Is Mac Jones actually underrated in the 2021 NFL draft? What the numbers tell us, and is he worth a top-five pick?

There's a chasm between Mac Jones' stellar college numbers and the lukewarm forecast that qualitative evaluators give for his future in the NFL. And it forces a question that quarterback-needy teams have to answer: Which will best predict his pro career?

Statistically, Jones is one of the greatest college quarterbacks of his generation. At Alabama in 2020, he recorded the single-highest QBR season in the metric's history, dating back to 2004. He sits atop a leaderboard of best seasons littered with top draft picks and elite NFL QBs; Kyler Murray, Joe Burrow, Tua Tagovailoa, Russell Wilson and Andrew Luck trail Jones. Clemson's Trevor Lawrence, the consensus top-ranked quarterback in the 2021 NFL draft, never finished above fifth in QBR in a single season. Again, Jones' 2020 ranked No. 1 among all seasons.

Jones is considered by many evaluators -- including Todd McShay and ESPN's Scouts Inc. -- to be the fifth-best signal-caller in this class, after Lawrence, Ohio State's Justin Fields, BYU's Zach Wilson and North Dakota State's Trey Lance. Though Mel Kiper Jr. predicted in his latest mock draft that the 49ers would select Jones with the No. 3 overall pick, he wrote that "I'm not sure I see a superstar when I watch him on tape. He's solid -- and extremely accurate -- but not spectacular."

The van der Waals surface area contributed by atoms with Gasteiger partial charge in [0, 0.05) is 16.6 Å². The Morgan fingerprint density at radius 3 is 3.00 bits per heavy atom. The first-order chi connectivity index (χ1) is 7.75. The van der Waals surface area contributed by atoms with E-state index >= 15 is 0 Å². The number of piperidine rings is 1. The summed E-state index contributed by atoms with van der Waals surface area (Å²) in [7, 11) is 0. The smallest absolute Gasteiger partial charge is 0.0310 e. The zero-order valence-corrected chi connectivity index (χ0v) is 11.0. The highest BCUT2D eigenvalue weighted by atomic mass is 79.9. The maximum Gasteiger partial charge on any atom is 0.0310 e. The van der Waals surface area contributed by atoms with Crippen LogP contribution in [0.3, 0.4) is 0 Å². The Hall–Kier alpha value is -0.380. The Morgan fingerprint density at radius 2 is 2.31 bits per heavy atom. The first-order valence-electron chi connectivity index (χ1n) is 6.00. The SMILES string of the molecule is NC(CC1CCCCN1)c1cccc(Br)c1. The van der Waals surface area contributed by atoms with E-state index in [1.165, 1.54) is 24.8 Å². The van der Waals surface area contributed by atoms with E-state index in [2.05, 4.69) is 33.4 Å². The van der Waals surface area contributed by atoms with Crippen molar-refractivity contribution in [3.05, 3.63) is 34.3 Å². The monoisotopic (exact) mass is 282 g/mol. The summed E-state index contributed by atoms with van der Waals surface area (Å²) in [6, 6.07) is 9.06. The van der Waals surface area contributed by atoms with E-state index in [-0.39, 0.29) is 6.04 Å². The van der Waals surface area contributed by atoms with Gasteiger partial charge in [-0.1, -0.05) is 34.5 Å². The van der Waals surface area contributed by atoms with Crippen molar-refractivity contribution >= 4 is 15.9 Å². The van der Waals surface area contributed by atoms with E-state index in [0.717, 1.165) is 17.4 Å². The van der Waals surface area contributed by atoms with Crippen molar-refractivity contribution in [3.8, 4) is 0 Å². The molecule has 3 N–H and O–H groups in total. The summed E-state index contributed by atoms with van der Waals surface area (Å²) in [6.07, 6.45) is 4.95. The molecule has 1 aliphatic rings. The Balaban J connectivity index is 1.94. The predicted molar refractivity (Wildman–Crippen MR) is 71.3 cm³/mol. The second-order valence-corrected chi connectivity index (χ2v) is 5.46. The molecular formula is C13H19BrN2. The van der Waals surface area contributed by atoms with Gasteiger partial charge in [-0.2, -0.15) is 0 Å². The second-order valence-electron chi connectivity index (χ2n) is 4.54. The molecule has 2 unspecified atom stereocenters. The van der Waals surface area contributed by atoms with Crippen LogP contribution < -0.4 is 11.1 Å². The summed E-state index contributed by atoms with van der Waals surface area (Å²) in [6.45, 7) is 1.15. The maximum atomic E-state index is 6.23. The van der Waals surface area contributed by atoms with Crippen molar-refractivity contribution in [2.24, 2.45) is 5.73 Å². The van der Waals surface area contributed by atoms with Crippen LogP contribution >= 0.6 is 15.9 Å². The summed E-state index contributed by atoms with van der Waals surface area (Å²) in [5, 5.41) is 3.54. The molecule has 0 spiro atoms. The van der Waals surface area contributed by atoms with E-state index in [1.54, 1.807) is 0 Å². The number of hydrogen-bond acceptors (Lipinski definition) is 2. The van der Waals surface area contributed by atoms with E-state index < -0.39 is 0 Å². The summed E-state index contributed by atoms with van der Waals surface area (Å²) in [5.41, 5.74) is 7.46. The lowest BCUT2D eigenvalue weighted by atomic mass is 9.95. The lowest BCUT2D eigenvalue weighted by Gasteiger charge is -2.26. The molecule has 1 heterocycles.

Jones was not considered a candidate to be selected in the top three until the 49ers traded up nine spots. Suddenly Jones, who many believe would thrive most in Kyle Shanahan's system, became the favorite to land in San Francisco. But whether he is best off with the 49ers and whether the 49ers are best off with him are not the same question. And while expectations for his draft slot have shifted in recent weeks, the vexing disparity between his statistics and the consensus scouting evaluation remains.

There have been several criticisms levied against Jones, including that he's the least athletic of the first-round quarterbacks and less of a running threat than his peers, that he doesn't have high-end arm strength, and that he played with elite talent around him that would elevate any quarterback. Is it possible evaluators are underrating Jones? Let's separate fact from fiction and put numbers to those criticisms: